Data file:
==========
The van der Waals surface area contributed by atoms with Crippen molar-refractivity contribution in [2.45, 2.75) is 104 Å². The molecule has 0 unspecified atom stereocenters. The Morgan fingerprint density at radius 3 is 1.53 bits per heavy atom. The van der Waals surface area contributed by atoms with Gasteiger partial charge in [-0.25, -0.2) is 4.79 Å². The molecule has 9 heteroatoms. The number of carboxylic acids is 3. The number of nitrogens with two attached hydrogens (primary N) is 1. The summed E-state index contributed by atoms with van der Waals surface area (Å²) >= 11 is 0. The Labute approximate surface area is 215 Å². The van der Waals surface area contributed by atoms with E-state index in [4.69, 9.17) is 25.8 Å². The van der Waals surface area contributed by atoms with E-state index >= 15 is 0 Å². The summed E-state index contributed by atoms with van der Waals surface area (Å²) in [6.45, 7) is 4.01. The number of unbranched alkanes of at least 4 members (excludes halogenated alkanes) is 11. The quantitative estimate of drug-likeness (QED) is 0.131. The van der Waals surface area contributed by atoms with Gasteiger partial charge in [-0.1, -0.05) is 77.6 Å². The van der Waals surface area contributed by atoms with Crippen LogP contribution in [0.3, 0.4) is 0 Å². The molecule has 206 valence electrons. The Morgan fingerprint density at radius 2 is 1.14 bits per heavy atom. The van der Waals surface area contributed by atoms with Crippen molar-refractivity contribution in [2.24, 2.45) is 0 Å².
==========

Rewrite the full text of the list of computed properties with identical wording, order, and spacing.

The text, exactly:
The van der Waals surface area contributed by atoms with Crippen molar-refractivity contribution in [2.45, 2.75) is 104 Å². The molecule has 0 unspecified atom stereocenters. The Morgan fingerprint density at radius 3 is 1.53 bits per heavy atom. The van der Waals surface area contributed by atoms with Gasteiger partial charge in [-0.25, -0.2) is 4.79 Å². The molecule has 9 heteroatoms. The number of carboxylic acids is 3. The number of nitrogens with two attached hydrogens (primary N) is 1. The summed E-state index contributed by atoms with van der Waals surface area (Å²) >= 11 is 0. The Labute approximate surface area is 215 Å². The van der Waals surface area contributed by atoms with E-state index in [4.69, 9.17) is 25.8 Å². The van der Waals surface area contributed by atoms with E-state index >= 15 is 0 Å². The summed E-state index contributed by atoms with van der Waals surface area (Å²) in [6.45, 7) is 4.01. The number of unbranched alkanes of at least 4 members (excludes halogenated alkanes) is 11. The quantitative estimate of drug-likeness (QED) is 0.131. The van der Waals surface area contributed by atoms with Gasteiger partial charge in [-0.1, -0.05) is 77.6 Å². The van der Waals surface area contributed by atoms with Crippen LogP contribution in [0.3, 0.4) is 0 Å². The molecule has 206 valence electrons. The Morgan fingerprint density at radius 2 is 1.14 bits per heavy atom. The van der Waals surface area contributed by atoms with Crippen molar-refractivity contribution in [2.24, 2.45) is 0 Å².